Exploring the Delicacies of White Tea

If you've enjoyed a cup of tea from our White Tea range, you'll already be aware of its refreshing properties, as well as the delicate taste and aroma. The rarest and least processed of all teas, the buds and leaves of the Camellia Sinesis plant are plucked and air dried during the first harvest of the year. This often occurs during the first two weeks in spring, resulting in small and precious harvests.  Traditionally these harvests were exclusively reserved for only high-ranking officials and emperors but fortunately increased production levels mean white tea now is more widely available.  


There are two main styles of white teas, grouped according to the part of the Camellia Sinesis they contain: newly grown tips and open leaf (White Peony - Bai Mudan) or simply the closed downy buds (Silver Needle - Bai Hao Yin Zhen).

While the level of caffeine in any tea depends on a wide variety of factors, the white peony style is generally considered lower in caffeine than green teas however in contrast the White Silver Needle style is packed with caffeine (read more about this below).


How Did White Tea Get Its Name?

While white tea is known for its light coloured liquor, this is not what it was named after. Instead, white tea was named after the silvery pekoe that grow on the unopened buds of the Camellia Sinesis. These pekoe, which look like fine hairs or dust, give the unopened buds a downy or dewy white appearance.


What Are the Differences Between White and Other Tea Styles?

There are key differences which occur during processing: 

When drying, white tea leaves do not undergo an intentional oxidisation process (broken cell structure) as black teas do or the de-enzyming  process (heat applied early in the processing chain) that green teas do.  The leaf and bud is simply plucked and air dried (some slight oxidisation can occur to the leaf during handling and transporting and this may show around the edges of the leaf).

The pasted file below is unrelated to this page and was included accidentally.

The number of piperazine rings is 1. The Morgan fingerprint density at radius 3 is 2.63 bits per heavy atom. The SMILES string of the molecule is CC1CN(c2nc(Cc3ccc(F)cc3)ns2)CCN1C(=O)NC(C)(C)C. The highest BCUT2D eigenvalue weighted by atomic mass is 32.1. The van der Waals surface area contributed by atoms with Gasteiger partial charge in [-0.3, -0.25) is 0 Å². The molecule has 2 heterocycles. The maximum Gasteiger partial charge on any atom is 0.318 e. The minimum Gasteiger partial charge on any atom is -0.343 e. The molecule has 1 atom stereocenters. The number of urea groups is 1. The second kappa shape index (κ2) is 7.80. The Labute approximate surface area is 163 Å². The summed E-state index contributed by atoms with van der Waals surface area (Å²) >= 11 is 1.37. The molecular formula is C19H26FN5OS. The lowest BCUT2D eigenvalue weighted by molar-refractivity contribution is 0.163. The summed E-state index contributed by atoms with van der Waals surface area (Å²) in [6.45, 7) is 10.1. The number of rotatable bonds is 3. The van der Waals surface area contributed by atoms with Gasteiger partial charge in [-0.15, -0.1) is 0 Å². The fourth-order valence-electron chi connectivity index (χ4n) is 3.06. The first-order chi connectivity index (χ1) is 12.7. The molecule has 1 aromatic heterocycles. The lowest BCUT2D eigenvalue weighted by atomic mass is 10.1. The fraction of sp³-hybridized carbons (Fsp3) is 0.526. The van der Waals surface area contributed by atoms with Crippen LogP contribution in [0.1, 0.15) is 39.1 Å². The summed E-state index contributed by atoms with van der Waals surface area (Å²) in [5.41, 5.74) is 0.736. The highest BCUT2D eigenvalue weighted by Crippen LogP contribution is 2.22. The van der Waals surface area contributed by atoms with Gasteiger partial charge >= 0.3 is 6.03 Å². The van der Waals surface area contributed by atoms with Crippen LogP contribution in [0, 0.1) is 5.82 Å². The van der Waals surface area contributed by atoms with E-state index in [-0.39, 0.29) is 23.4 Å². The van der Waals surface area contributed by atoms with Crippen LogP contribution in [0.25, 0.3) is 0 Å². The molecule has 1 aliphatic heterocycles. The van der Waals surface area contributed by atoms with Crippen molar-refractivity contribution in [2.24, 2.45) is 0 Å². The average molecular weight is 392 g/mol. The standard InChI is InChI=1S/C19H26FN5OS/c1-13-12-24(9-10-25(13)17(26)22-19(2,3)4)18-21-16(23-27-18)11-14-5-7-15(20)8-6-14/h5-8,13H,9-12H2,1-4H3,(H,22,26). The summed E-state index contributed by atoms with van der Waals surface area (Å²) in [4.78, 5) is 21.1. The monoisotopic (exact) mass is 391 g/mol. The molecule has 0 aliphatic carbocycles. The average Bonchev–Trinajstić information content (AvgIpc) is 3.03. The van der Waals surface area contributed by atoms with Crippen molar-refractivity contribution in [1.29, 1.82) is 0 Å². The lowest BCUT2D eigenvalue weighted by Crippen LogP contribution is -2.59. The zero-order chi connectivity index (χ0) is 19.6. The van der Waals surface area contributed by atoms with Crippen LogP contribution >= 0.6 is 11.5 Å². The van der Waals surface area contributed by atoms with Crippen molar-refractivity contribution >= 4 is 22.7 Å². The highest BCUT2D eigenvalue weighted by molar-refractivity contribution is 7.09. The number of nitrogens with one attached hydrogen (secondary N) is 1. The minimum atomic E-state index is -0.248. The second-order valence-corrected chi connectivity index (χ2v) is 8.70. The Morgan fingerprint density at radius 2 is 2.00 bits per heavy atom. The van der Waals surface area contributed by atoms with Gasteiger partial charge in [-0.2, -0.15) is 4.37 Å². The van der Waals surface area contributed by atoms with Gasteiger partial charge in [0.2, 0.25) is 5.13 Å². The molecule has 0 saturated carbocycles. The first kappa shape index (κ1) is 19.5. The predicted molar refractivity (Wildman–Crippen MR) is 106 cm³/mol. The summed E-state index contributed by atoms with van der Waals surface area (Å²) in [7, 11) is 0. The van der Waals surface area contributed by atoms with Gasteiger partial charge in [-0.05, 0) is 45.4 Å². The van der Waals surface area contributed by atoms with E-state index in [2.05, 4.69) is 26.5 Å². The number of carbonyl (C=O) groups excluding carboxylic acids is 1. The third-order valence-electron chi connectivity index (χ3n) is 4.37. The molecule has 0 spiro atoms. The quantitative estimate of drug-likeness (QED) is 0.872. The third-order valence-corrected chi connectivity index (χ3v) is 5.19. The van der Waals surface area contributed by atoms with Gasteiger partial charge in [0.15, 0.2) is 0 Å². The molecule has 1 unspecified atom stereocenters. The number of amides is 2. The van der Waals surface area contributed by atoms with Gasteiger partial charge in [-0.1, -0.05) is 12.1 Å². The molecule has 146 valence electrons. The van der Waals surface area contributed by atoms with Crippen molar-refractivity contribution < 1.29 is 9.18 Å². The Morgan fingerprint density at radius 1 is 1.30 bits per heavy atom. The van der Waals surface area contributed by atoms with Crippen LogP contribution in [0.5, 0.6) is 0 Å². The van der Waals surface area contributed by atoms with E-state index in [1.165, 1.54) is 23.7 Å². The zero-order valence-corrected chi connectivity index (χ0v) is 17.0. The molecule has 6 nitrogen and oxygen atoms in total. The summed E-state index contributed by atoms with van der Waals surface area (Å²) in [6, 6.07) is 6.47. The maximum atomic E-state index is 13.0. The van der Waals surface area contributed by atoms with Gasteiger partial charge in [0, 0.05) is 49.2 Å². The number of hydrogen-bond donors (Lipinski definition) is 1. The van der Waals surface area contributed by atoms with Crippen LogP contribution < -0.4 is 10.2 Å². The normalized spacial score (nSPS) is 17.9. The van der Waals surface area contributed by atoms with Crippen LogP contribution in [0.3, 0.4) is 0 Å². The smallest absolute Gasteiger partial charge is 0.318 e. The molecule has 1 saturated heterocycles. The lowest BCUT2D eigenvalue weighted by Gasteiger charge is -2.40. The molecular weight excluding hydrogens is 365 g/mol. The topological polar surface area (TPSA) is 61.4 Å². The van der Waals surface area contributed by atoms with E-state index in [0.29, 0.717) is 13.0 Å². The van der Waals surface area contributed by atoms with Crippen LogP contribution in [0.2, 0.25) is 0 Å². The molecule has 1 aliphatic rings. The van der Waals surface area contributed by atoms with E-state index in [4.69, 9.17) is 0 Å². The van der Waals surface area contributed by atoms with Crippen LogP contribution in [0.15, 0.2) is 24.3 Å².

This results in a higher concentration of antioxidant flavonoids which are said to provide greater health benefits. When dry, white tea retains more of the natural shape of the bud or leaf, as well as a downy light coloured, often silvery appearance. When brewed, the liquor is a pale amber colour with a delicate, sweet subtle flavour with suggestions of honey and peaches.


Next time you brew your silver needle pick up one of the brewed buds and peel back the outer leaves to reveal the delicate shoot inside, truly a thing of beauty.


White Tea and Caffeine? 

All tea leaf contains caffeine however the differing levels found in the infused leaf are impacted on by a number of factors including processing.  The subject of caffeine is a very complex area. It is generally accepted that the open leaf style white teas have less caffeine than green and black tea however this is not the case with all white teas.  One exception is the pure bud style - Silver Needle White Tea which can be caffeine packed.  The caffeine levels reflect the springtime freshness and fullness of the buds plucked from the very tip of the bush with the young shoots producing caffeine as a pest deterrent.  The higher the plucking standard the higher the level of caffeine. 


Looking at White Tea Research

The results of a study published by Kingston University in August 2009 explained that new research showed white tea may assist with the risk reduction of developing cancer, rheumatoid arthritis and old-age wrinkles. This is due to white tea containing high levels of antioxidants which can assist with the prevention of enzymes responsible for the breakdown of collagen and elastin. Consequently, white tea is an ingredient in many skincare products nowadays. For further information, we recommend reading the published White Tea Research article available here on our website.


We invite you to sample our White Tea range and are sure it will become a firm favourite of yours for years to come.



Contents Tea Research  Tea Culture  

Posted: Thursday 2 May 2024